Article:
Local

Drivers, get out your yardsticks — new California law requires 3-foot buffer for bikes

Cyclists attend a press conference for the Three Feet for Safety Act on Wednesday morning, Sept. 10 at Serious Cycling in Northridge. Starting September 16, drivers must give cyclists at least three feet of clearance.
Cyclists attend a press conference for the Three Feet for Safety Act on Wednesday morning, Sept. 10 at Serious Cycling in Northridge. Starting September 16, drivers must give cyclists at least three feet of clearance.
Maya Sugarman/KPCC
Cyclists attend a press conference for the Three Feet for Safety Act on Wednesday morning, Sept. 10 at Serious Cycling in Northridge. Starting September 16, drivers must give cyclists at least three feet of clearance.
Cyclist Aaron Gallardo of Woodland Hills talks with California Highway Patrol West Valley Division Captain Kevin Gordon after a press conference for the Three Feet for Safety Act. Starting September 16, drivers must give cyclists at least three feet of clearance.
Maya Sugarman/KPCC
Cyclists attend a press conference for the Three Feet for Safety Act on Wednesday morning, Sept. 10 at Serious Cycling in Northridge. Starting September 16, drivers must give cyclists at least three feet of clearance.
A display shows what three feet between a bicycle and car looks like. A press conference announced the Three Feet for Safety Act on Wednesday, Sept. 10 at Serious Cycling in Northridge.
Maya Sugarman/KPCC
Cyclists attend a press conference for the Three Feet for Safety Act on Wednesday morning, Sept. 10 at Serious Cycling in Northridge. Starting September 16, drivers must give cyclists at least three feet of clearance.
California Highway Patrol West Valley Division Captain Kevin Gordon speaks during a press conference for the Three Feet for Safety Act. Starting September 16, drivers must give cyclists at least three feet of clearance.
Maya Sugarman/KPCC
Cyclists attend a press conference for the Three Feet for Safety Act on Wednesday morning, Sept. 10 at Serious Cycling in Northridge. Starting September 16, drivers must give cyclists at least three feet of clearance.
Cyclists attend a press conference for the Three Feet for Safety Act. Starting September 16, drivers must give cyclists at least three feet of clearance.
Maya Sugarman/KPCC
Cyclists attend a press conference for the Three Feet for Safety Act on Wednesday morning, Sept. 10 at Serious Cycling in Northridge. Starting September 16, drivers must give cyclists at least three feet of clearance.
Steven Bradford, the Democratic Assembly member for the 62nd district of the California State Assembly, speaks during a press conference for the Three Feet for Safety Act on Wednesday, Sept. 10 at Serious Cycling in Northridge.
Maya Sugarman/KPCC
Cyclists attend a press conference for the Three Feet for Safety Act on Wednesday morning, Sept. 10 at Serious Cycling in Northridge. Starting September 16, drivers must give cyclists at least three feet of clearance.
Cyclists attend a press conference for the Three Feet for Safety Act. Starting September 16, drivers must give cyclists at least three feet of clearance.
Maya Sugarman/KPCC
Cyclists attend a press conference for the Three Feet for Safety Act on Wednesday morning, Sept. 10 at Serious Cycling in Northridge. Starting September 16, drivers must give cyclists at least three feet of clearance.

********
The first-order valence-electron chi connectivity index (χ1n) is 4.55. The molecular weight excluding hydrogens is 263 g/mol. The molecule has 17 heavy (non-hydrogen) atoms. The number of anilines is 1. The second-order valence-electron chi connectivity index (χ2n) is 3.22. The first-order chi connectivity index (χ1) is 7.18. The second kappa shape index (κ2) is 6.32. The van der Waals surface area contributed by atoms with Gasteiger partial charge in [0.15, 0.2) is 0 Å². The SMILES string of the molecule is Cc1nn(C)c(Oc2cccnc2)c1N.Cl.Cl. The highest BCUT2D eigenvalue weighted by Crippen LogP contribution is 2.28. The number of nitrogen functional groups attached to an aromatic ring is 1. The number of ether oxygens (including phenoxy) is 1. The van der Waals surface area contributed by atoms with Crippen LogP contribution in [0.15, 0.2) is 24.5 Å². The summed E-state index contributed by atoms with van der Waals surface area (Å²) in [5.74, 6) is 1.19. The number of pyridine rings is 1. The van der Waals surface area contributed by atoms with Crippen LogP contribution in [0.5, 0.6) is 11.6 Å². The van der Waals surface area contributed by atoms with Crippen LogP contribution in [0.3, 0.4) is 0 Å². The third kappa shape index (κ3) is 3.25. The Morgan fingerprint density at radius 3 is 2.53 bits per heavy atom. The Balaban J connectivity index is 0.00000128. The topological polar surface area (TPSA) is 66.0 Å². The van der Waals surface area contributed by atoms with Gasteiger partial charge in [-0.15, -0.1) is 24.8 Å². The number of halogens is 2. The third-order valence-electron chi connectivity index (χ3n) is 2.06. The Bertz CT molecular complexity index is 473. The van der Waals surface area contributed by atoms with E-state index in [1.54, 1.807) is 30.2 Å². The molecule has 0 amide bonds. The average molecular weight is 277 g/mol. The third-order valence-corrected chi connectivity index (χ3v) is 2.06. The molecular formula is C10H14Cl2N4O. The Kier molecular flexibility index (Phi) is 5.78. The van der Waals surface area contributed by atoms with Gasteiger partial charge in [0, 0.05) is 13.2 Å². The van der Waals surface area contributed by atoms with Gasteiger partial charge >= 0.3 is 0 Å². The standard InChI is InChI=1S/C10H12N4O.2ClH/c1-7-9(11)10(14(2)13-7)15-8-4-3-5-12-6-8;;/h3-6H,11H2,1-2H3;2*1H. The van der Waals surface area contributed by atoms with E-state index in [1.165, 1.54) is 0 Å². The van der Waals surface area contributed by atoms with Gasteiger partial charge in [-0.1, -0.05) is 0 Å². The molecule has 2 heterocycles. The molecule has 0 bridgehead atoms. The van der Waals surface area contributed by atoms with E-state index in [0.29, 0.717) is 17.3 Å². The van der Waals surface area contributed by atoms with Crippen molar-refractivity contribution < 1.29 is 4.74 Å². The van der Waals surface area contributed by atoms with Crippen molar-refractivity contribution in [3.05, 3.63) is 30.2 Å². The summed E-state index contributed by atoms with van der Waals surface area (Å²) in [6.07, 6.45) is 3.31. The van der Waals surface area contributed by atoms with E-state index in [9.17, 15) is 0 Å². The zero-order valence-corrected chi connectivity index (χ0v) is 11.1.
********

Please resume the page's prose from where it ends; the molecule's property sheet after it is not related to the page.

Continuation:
Cyclists and California Highway Patrol officers demonstrate what three feet between cars and bikes looks like. Starting September 16, drivers must give cyclists at least three feet of clearance.
Maya Sugarman/KPCC
Cyclists attend a press conference for the Three Feet for Safety Act on Wednesday morning, Sept. 10 at Serious Cycling in Northridge. Starting September 16, drivers must give cyclists at least three feet of clearance.
Sponsors have made bumper stickers for the Three Feet for Safety Act. Starting September 16, drivers must give cyclists at least three feet of clearance.
Maya Sugarman/KPCC


Listen to story

01:17
Download this story 0.0MB

A new law takes effect next week requiring drivers to stay three-feet from bicycles when passing them on California roads.

Backers said it replaces previous rules that were vague about what a "safe" distance is.

“The current law states you need to pass a cyclist by a ‘safe distance.’ A lot of people say that’s arbitrary,” said Assemblyman Steven Bradford, who authored the law. “Well now we’ve stated the safe distance is at least three feet.”

That's roughly the distance from your right shoulder to your left finger tip.

The law takes effect Tuesday September 16, but patrol officers won't be hanging out on city roads doing sweeps.

“Law enforcement won’t have a ruler or yard stick out to measure that,” Bradford said. He said the focus of his legislation is more on education than enforcement.

The California Highway Patrol reports 153 cyclists were killed in car accidents in 2012. In Los Angeles County, 4,958 cyclists were killed or hurt in accidents with cars that year.

“This three-feet law is super important to me,” said Ann Pagan of North Hills, who rides with a cycling group each weekend and attended a CHP press conference Wednesday. “For me personally, I was hit by an SUV during a group ride. So I really want to support a roll out of such a great law.”

The Auto Club of Southern California is participating in the three-feet safety awareness campaign.

“Everybody has to think in their own mind what three feet means and keep that in mind when you see a bicyclist and get ready to pass them,” said Marianne Kim, transportation policy specialist with the Auto Club.

Correction: An earlier version of this story misquoted Assemblyman Steven Bradford due to a typo. KPCC regrets the error.